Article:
How has the FiLMLaB 2014 experience been so far? The last few weeks have been a whirlwind of serendipity and synchronicity.
One of the first things I was told at the first production meeting was that now that I’d won the contest, we can pretty much do whatever we want to make as good a film as possible. For example, we no longer had to be limited to seven pages.
As Ruth Witteried related in a previous post, we lost our production company just after working out everything needed to do the shoot, including which rooms we’d use, décor, shot angles, etc. It was a shame because I’m sure they would’ve made a terrific film, but life sometimes gets in the way.
What amazing synchronicity that Ruth and another highly qualified and talented production team was available to step in to make this film.
Some might view switching production companies as a negative, but I feel fortunate in that now I’ve gotten the opportunity to work with two different filmmakers and see how they would take the same screenplay and arrive at two very valid but different visions.
Though the screenplay was written specifically to be shot at the Cynthia Whitcomb House for Writers, the house was not built specifically to act as a film location. The house is a great place to write, but poses considerable challenges for filmmakers on very limited budgets.
The rooms are cramped and a challenge to shoehorn in the lighting and camera equipment while leaving room for the action. The upstairs has low, angled ceilings and a skylight that lets in light from the ever moving sun. The furniture and décor is, well, mostly donated. (The story calls for a house that would have valuable art.)
Our most recent meeting saw the team gathering at the house to nail down how to overcome these challenges. The story primarily takes place in two rooms, the living room and the library. We could use the house’s living room, but the walls and ceiling are pure white, which does not provide a good background for the actors. The other room we’d settled on has the same color as the inside of a womb—again, nice to write in, but not so much for filming. We can fix that with paint, but what colors?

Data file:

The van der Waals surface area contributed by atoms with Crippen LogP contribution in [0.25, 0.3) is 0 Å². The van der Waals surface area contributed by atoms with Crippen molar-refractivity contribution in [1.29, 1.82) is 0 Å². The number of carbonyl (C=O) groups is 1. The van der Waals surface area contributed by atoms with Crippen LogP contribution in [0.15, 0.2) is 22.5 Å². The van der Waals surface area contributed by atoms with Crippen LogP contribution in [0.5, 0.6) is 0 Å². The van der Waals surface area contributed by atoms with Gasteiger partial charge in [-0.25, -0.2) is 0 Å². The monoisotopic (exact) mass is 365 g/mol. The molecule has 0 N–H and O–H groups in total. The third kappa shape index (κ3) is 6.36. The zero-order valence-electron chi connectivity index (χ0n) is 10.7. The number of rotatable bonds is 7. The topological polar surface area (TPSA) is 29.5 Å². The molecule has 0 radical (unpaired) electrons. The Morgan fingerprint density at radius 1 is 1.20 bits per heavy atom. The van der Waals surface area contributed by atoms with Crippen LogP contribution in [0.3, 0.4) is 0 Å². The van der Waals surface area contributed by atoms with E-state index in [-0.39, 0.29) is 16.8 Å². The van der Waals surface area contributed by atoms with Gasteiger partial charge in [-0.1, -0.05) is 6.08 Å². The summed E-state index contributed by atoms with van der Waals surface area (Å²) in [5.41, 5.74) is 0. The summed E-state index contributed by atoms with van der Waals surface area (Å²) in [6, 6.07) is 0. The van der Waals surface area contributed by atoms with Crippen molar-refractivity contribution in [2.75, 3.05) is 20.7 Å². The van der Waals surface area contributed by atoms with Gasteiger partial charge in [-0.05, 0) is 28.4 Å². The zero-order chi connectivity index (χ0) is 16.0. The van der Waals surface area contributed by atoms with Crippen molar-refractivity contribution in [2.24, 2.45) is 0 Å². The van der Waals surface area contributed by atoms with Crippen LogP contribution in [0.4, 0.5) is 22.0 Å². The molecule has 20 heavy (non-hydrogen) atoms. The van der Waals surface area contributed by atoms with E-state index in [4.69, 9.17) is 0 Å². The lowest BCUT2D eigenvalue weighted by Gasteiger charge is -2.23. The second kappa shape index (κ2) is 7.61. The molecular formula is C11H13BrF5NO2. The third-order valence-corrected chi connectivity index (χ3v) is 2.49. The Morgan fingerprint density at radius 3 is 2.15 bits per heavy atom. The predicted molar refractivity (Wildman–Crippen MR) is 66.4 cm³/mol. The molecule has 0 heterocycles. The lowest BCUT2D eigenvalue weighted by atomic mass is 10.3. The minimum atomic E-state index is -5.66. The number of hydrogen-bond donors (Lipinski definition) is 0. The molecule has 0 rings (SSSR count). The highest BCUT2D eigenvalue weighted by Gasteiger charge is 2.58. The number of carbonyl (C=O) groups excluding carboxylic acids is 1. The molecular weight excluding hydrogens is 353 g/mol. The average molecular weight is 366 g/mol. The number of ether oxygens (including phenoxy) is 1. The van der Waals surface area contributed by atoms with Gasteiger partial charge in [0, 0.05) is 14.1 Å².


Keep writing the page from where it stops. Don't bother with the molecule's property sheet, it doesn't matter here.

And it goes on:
And what are we going to do with that huge couch? We can’t hide it, it’s too big. Can we even get it out the door?
That’s when, as if by magic, somebody tangentially associated with the project, who wishes to remain anonymous, showed up for other reasons and asked why we’d go to all that trouble of painting when we could just use her house.
Can we? Yeah, we can pretty much do whatever we want to make as good a film as possible.
We piled into our cars and before you know it we were drinking wine our hostess generously offered while standing in a huge, beautifully remodeled home with larger rooms and open areas for equipment. Way better for this film and no painting needed.
That’s some serious serendipity.
One of the great values in this project for me is the willingness of everybody who has been involved in allowing and encouraging me to participate. It’s a huge growth opportunity for me to see these film professionals operate and be an active part of the creative process. It is helping me to better understand what they need from me, and as important, what they don’t need from me as a screenwriter.
It’s also fun to get out and be part of a team and a project that dynamically evolves with everybody’s input rather than being a solitary writer working at my desk.
I’m grateful for the efforts of everybody who has been involved in and supported FiLMLaB 2014 so far. If it ended today I’d be way ahead of the game, and yet we’re only part way into the process. I can’t wait to see what happens next.Jon Dragt has a software development business where he writes hundreds of lines of code when he’s not writing hundreds of lines of dialog. He recently retired as a hot air balloon pilot and gave up his weekly movie review column for the Canby Herald to spend more time pursuing other writing projects. He lives, works and writes at his small farm near Canby, Oregon, accompanied by his wife, Brenda, and his cat, Claire.
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